If you like a simple solution to budgeting, get back to basics with a foolproof notebook, pen, and calculator to track everything and add it all up. Any of these methods will work to help you save big money. If you love technology, embrace it and use it. If not, there’s nothing wrong with sticking to the old-fashioned (but effective) basics.

4. Avoid impulse buying

Impulse buying is a huge cause of unnecessary spending, and you can stop this habit dead in its tracks with a tried and true tool, the shopping list. It’s not novel or sexy, but it works.

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Make a list of exactly what you need to buy when heading to the grocery store or mall. This will help you to stay focused on buying only the items you actually need, and avoid being caught up in the excitement of purchasing things you can do without.

5. Make a plan

You need to plan where you want your money to go. Having a crystal clear picture of where you want your money to go will help you to stay on course, as opposed to getting sidetracked by the latest thing vying for your money.

You’ll spend less cash on things that aren’t important to you, have more money available for the things you need, save tons of money over the long haul, and reach your financial goals faster.

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Make a plan, save big money, and change your finances forever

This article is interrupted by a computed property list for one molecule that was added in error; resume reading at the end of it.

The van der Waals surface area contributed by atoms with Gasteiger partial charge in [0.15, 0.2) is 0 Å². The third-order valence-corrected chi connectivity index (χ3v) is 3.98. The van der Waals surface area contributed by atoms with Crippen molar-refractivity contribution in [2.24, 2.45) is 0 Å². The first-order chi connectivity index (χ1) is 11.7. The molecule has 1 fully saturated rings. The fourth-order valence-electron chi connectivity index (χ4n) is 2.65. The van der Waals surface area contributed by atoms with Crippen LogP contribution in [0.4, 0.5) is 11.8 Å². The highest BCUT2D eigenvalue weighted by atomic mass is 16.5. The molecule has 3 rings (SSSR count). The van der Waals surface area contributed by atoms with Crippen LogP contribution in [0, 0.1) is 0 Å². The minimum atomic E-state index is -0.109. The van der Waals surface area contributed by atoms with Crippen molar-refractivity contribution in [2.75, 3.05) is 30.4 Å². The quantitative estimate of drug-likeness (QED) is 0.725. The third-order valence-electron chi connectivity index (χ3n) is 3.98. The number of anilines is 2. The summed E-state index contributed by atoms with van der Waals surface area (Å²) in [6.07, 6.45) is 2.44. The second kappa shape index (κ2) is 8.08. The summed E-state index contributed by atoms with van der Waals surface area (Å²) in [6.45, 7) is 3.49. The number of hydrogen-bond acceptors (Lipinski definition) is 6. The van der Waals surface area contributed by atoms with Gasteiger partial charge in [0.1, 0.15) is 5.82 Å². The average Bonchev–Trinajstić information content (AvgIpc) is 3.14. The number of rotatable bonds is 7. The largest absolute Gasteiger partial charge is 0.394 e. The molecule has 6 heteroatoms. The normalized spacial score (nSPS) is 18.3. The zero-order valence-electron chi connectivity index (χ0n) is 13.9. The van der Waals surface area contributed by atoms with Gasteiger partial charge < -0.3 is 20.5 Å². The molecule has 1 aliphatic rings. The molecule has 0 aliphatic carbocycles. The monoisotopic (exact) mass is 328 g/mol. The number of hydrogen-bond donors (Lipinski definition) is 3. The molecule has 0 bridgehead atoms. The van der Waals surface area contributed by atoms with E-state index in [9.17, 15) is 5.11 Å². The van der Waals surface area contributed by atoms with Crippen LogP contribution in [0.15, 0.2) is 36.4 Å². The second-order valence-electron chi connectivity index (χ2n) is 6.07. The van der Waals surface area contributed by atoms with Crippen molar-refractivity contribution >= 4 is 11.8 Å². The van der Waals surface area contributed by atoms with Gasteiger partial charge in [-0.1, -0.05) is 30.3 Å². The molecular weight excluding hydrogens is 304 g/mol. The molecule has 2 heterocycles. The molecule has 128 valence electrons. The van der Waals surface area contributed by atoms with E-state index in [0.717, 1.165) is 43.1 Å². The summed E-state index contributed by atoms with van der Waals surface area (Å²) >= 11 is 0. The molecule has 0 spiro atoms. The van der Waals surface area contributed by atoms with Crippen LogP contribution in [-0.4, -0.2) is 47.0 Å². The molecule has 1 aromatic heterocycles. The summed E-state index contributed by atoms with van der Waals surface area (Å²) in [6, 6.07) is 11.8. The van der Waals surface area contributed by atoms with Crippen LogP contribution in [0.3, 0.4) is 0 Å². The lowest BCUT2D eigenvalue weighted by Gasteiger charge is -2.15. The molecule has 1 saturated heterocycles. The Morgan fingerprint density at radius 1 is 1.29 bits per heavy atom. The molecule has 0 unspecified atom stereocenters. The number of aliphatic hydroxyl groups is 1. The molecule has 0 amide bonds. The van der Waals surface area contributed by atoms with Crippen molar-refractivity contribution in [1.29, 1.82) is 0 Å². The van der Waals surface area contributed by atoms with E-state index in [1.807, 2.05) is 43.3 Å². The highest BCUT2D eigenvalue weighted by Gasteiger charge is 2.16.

If you incorporate these simple tips into your day to day life, you’re sure to see a difference in the health and wealth of your bank account.  There’s no better time than now to take action.

So what are you waiting for?  Stop your money leaks, spread the word about what you’re trying to accomplish, use the right tools, avoid impulse buying, and make a plan for your money.  You’ll be glad you did.

Featured photo credit: www.traviscu.org via traviscu.org

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Last Updated on March 4, 2019

How to Use Credit Cards While Staying Out of Debt

How to Use Credit Cards While Staying Out of Debt

Many people will suggest that the best thing to do with your credit cards during these tough economic times is to cut them up with a pair of scissors. Indeed, if you are already in huge debt, you probably should stop using them and begin a payback strategy immediately. However, if you are not currently in trouble with your credit cards, there are wise ways to use them.

I happen to really love my credit cards so I will share with you my approach to how I use mine without getting into deep financial trouble.

Ever since about 1983 when I got my first Visa card, I continue to charge as many of my purchases as possible on credit. Everything from gas, groceries and monthly payments for services like my cable and home security monitoring are charged on credit. Despite my heavy usage, I have maintained the joy of never paying any interest fees at all on any of my credit cards.

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Here are some tips on how best to use your credit cards without falling into the trap of paying those nasty double-digit interest fees.

Do Not Treat Credit Cards as Your Funding Sources